THE VACUUM that is this administration's Mideast policy is hurting the president and the country alike. Into that vacuum, almost, it seems, in alternate weeks, pop the secretary of state and the secretary of defense, each cultivating a private departmental interest without even a pretense of sharing a common one. It is terrific political theater to see two Cabinet officers vying with each other for bureaucratic supremacy virtually in full public view. But it is a damaging comment on President Reagan's disinclination to accept the responsibility of his office and govern. And it is also, from the point of view of the national interest, absurd.
The latest episode of the Haig-Weinberger follies centers on the visit by the secretary of defense to Jordan, where he at least raised the question of selling King Hussein top-of-the-line aircraft and missiles to keep him from shopping in Moscow. By the time Secretary Weinberger's purpose and the various remarks and asides of his party had filtered back to Washington, the Israelis were invoking their own nightmare of American abandonment, and President Reagan was forced to step in and calm things down.
There seems to be a real personality clash between Mr. Weinberger, who distinguishes between the Israeli "people" and the Israeli "government," and Menachem Begin, who makes no secret of his intense distrust of the secretary. This is unfortunate, but it is not crucial. What is crucial in this episode is that Mr. Weinberger was flying his own kite, seeking to strengthen American links with friendly Arab states, evidently without regard to previous American assurances to Israel or to Secretary Haig's own recent diplomatic visitations. How can it possibly help the secretary of state to nudge along the Palestinian autonomy talks if at that very moment the secretary of defense is pleading with an Arab leader who spurns those talks to accept the favor of hot new American arms? Whatever his intent, Mr. Weinberger's effect was quite likely to bolster the Israeli hard line in ways that can lead to no good. Whether he will be appreciated in Arab quarters for having made the old college try or dismissed for not being able to deliver we don't know. But either way, how can it possibly help the secretary of state?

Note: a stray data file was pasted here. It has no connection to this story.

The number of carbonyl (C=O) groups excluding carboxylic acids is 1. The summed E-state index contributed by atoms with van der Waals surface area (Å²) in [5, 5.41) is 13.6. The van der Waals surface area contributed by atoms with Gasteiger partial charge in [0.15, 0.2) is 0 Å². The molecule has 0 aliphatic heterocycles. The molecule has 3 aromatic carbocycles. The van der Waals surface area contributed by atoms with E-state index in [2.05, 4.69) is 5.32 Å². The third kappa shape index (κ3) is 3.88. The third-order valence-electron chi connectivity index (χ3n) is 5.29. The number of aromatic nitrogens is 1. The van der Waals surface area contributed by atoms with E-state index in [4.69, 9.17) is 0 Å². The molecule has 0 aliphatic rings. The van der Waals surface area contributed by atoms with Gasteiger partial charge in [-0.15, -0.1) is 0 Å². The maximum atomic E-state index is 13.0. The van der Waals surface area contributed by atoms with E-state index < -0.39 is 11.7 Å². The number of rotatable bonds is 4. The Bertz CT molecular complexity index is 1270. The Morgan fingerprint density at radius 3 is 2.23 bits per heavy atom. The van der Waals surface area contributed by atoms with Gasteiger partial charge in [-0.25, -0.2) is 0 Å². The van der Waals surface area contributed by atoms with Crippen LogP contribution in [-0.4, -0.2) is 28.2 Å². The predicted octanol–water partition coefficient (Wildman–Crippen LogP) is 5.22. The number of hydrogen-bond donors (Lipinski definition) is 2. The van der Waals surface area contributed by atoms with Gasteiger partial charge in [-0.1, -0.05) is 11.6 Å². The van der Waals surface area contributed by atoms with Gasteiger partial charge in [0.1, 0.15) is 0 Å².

There is a sense, of course, in which not having a Mideast policy--a coordinated plan to pursue both diplomatic goals and security goals--is in itself a policy. The security side--the arms-selling, pact-making side--obviously has the strength under such conditions. To engage in this arms and pact business means closing ranks as much as possible with Arab states, demonstrating to them that the United States is loosening its special commitment to Israel, and accepting as natural and even desirable the inevitable consequent collisions with the Israelis. But this is an extraordinarily dangerous and reckless course, even a dishonorable one. Fortunately, there is an alternative, a very difficult one. It entails seeing the region as a whole, pursuing security interests firmly but with due respect to the sensitivities of all states of the region and accepting the political centrality of the need for Israeli-Palestinian coexistence. Right now, Mr. Reagan is over-engaged on the security side and inattentive on the political side. He is asking for trouble, and he is getting it.